At first blush, this looks like the classic man-bites-dog story.
A Washington lobbyist leads an NFL boycott against teams that draft avowedly homosexual players, but a Southern Baptist leader rebukes him. Jack Burkman (whose last name, oddly enough, has more than three letters and doesn’t start with “A”) is on a one-man campaign he claims is a nationwide movement, to punish teams that draft openly gay players. Enter the presumed baptist bumpkin bigot, who says…
“I’m adamantly opposed to such efforts,” said Dr. Richard Land, president of the Southern Evangelical Seminary in Charlotte, North Carolina, and former president of the Ethics & Religious Liberty Commission who is also the executive editor of [Christian Post]. “A person’s sexual preference should not be an impediment to their livelihood in the sports industry.
“I think it’s unwarranted, unjustified and unfair to try to intimidate NFL teams from drafting someone because of their sexual orientation.”
Were you surprised?
I wasn’t. Having been a Southern Baptist for a decade or so, I can tell you that Land’s comments aren’t peculiar in the church, even as evangelicals acknowledge what the Bible frankly says about homosexual behavior.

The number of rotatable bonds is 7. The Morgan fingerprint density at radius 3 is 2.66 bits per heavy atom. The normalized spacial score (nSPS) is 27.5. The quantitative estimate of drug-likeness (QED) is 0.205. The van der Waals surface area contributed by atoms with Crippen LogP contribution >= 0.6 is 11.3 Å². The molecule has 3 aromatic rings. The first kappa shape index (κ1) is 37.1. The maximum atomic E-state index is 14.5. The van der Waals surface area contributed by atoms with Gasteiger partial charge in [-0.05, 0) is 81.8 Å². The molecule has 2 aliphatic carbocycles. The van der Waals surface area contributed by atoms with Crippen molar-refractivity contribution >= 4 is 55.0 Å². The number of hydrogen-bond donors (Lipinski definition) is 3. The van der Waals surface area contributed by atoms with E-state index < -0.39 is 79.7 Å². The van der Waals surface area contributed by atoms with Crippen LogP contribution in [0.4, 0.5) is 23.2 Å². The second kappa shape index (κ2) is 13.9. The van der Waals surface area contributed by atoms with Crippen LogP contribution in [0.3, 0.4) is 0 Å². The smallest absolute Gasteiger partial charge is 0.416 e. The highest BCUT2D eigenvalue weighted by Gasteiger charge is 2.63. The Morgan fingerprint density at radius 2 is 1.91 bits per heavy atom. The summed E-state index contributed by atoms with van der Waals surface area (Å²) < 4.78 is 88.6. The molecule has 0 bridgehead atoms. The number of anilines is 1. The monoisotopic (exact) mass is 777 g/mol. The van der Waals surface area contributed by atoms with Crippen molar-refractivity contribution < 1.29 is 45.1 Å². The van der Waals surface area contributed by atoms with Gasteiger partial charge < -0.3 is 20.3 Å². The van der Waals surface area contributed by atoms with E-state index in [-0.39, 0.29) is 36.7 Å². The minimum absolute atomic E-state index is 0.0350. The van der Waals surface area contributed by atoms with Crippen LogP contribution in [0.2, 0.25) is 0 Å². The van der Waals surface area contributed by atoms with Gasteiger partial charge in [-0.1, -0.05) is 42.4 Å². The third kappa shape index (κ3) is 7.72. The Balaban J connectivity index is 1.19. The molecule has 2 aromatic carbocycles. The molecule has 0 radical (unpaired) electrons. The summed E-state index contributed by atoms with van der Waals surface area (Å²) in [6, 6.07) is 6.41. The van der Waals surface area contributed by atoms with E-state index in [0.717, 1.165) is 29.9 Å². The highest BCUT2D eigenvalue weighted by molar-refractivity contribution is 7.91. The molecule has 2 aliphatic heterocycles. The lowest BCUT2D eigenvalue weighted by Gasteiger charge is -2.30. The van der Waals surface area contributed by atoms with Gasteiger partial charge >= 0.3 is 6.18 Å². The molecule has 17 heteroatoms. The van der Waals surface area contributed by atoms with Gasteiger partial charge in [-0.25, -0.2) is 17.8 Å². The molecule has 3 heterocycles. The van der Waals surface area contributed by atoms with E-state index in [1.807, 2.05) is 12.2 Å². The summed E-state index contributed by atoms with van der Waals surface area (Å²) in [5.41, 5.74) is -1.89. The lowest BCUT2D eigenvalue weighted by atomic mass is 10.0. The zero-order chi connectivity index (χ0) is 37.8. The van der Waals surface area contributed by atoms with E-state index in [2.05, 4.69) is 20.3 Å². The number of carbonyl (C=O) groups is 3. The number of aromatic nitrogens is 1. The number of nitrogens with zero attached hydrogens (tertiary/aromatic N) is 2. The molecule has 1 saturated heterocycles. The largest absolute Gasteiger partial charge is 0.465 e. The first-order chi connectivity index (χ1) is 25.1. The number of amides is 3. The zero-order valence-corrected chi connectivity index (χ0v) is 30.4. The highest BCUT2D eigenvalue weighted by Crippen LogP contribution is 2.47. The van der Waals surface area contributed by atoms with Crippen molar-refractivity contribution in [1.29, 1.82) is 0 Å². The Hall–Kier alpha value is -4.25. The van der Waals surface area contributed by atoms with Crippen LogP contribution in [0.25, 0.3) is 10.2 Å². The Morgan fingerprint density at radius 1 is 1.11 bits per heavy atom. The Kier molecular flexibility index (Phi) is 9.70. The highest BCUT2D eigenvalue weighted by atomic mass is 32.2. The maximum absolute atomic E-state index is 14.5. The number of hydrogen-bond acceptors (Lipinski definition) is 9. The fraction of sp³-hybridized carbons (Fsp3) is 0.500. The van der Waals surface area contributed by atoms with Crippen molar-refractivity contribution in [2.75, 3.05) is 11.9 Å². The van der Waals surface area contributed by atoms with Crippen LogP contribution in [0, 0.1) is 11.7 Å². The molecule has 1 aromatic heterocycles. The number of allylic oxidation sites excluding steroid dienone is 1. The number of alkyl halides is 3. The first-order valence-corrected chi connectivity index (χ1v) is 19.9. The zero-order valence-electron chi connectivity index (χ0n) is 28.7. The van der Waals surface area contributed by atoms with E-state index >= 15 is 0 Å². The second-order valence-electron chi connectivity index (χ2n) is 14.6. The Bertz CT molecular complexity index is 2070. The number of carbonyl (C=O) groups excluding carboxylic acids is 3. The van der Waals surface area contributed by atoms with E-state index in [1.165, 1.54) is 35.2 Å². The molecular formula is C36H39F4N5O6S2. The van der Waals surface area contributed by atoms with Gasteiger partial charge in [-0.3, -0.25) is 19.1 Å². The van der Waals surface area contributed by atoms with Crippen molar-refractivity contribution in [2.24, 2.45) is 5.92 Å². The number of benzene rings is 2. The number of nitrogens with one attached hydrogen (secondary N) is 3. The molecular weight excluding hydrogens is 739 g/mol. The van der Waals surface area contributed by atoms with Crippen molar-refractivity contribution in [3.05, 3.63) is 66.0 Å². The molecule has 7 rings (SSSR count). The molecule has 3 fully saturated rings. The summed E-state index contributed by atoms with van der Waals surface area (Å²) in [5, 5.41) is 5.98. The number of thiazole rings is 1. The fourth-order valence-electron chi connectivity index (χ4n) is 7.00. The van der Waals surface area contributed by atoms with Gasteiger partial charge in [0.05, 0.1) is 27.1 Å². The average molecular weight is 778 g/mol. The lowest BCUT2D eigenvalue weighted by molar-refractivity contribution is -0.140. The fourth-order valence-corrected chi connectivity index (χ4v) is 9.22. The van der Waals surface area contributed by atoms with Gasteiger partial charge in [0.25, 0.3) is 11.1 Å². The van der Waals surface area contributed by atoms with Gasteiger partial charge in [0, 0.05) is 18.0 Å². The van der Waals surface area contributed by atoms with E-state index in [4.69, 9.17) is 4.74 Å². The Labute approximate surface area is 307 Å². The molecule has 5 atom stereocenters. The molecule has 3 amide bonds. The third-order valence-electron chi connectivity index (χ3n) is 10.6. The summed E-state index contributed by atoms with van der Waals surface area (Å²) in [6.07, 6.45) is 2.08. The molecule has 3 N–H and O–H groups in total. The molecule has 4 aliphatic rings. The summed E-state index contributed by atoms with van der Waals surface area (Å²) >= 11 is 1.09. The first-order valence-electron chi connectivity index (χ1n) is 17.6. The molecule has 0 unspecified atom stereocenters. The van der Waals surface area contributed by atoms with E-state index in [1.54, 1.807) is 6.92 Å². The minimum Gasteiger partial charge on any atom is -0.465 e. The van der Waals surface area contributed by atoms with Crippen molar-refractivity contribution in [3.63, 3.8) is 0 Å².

Land’s remarks only sound surprising if you have a caricature of evangelicals cultivated by the media. That’s not to say that haters don’t gotta hate, even in the church. But, in general, we Jesus freaks have little difficulty parsing the world in which we live, where we can recognize sin for what it is, and also love the sinner, who, after all, is just like me.
The guy who wrote the biggest chunk of the New Testament called himself chief of the sinners. Unlike NFL draft picks, there’s no hierarchy of sin. Sin is rebellion against God, missing the mark of God’s holiness, and we all do it. That’s why we needed forgiveness from Jesus, the savior. So a Christian who looks down on sinners is really an oxymoron, or a parody, or a Washington lobbyist who’s found a way to get some facetime.
Burkman and Land have provided a point-counterpoint. Which do you think the media will attribute to the general evangelical populace?